Wrongful gain, in turn, has been explained as ‘the gain by unlawful means of property to which the person gaining is not legally entitled and “wrongful loss” means the loss by unlawful means of property to which the person losing is legally entitled.’

Fraud, according to section 17 of the Indian Contract Act, 1872, ‘includes any of the following acts committed by a party to a contract, or with his connivance, or by his agents, with intent to deceive another party thereto his not cede his ground. But it nonetheless raised questions about the provisions of the Companies Act and the decision of the cost auditor

There’s no hiding the fact that corporate fraud is a major problem in our country and has increased in leaps and bounds over the past few decades. The growing number of frauds have undermined the integrity of financial reports, contributed to substantial economic losses, and eroded investor confidence regarding the usefulness and reliability of accounting statements. The increasing number of white-collar crimes demands stiff penalties, exemplary punishments, and effective enforcement of law with the right spirit

India, for the record, has witnessed several corporate frauds. The 5,000 crore Harshad Mehta scam in 1992, the 7,000 crore Satyam fiasco in 2009, and the 27,000 crore Sahara case which began in 2010, are all currently sub-judice in the court.

Before the Companies Act 2013 came into being, corporate frauds were largely seen as a broad legal concept. The Act fixed the responsibility on auditors to detect as well as report corporate frauds.

Let us first try to find out what is fraud under the Companies Act, 2013.

Section 447(1) of the Companies Act, says: “Fraud’ in relation to affairs of a company or any body corporate, includes any act, omission, concealment of any fact or abuse of position committed by any person or any other person with the connivance in any manner, with intent to deceive, to gain undue advantage from, or to injure the interests of, the company or its shareholders or its creditors or any other person whether or not there is any wrongful gain or wrongful loss.’ Wrongful gain, in turn, has been explained as ‘the gain by unlawful means of property to which the person gaining is not legally entitled and “wrongful loss” means the loss by unlawful means of property to which the person losing is legally entitled.’ Fraud, according to section 17 of the Indian Contract Act, 1872, ‘includes any of the following acts committed by a party to a contract, or with his connivance, or by his agents, with intent to deceive another party thereto his agent, or to induce him to enter into the contract—the suggestion as a fact, of that which is not true, by one who does not believe it to be true; the active concealment of a fact by one having knowledge or belief of the fact; a promise made without any intention of performing it; any other act fitted to deceive; any such act or omission as the law specially declares to be fraudulent.’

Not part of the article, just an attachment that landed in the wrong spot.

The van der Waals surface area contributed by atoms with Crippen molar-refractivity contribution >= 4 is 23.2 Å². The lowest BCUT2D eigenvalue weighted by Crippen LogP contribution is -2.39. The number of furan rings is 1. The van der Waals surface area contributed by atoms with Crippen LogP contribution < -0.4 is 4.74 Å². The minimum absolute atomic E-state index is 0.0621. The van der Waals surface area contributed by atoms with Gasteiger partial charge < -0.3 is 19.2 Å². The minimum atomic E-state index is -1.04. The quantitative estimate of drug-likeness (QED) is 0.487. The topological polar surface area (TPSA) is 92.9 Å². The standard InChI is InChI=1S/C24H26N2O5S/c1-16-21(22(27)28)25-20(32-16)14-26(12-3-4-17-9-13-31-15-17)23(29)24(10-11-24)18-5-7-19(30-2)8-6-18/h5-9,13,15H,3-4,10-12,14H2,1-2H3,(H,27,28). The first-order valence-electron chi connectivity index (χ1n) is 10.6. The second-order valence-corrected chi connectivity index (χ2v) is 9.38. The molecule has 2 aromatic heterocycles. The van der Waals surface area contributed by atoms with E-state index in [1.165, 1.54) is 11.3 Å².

Next Part- 

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About Raju Choudhary

Article by Raju Choudhary Raju has written 537 articles. If you like This post, you can follow CAknowledge on Twitter. Subscribe to CAknowledge feed via RSS or EMAIL to receive instant updates.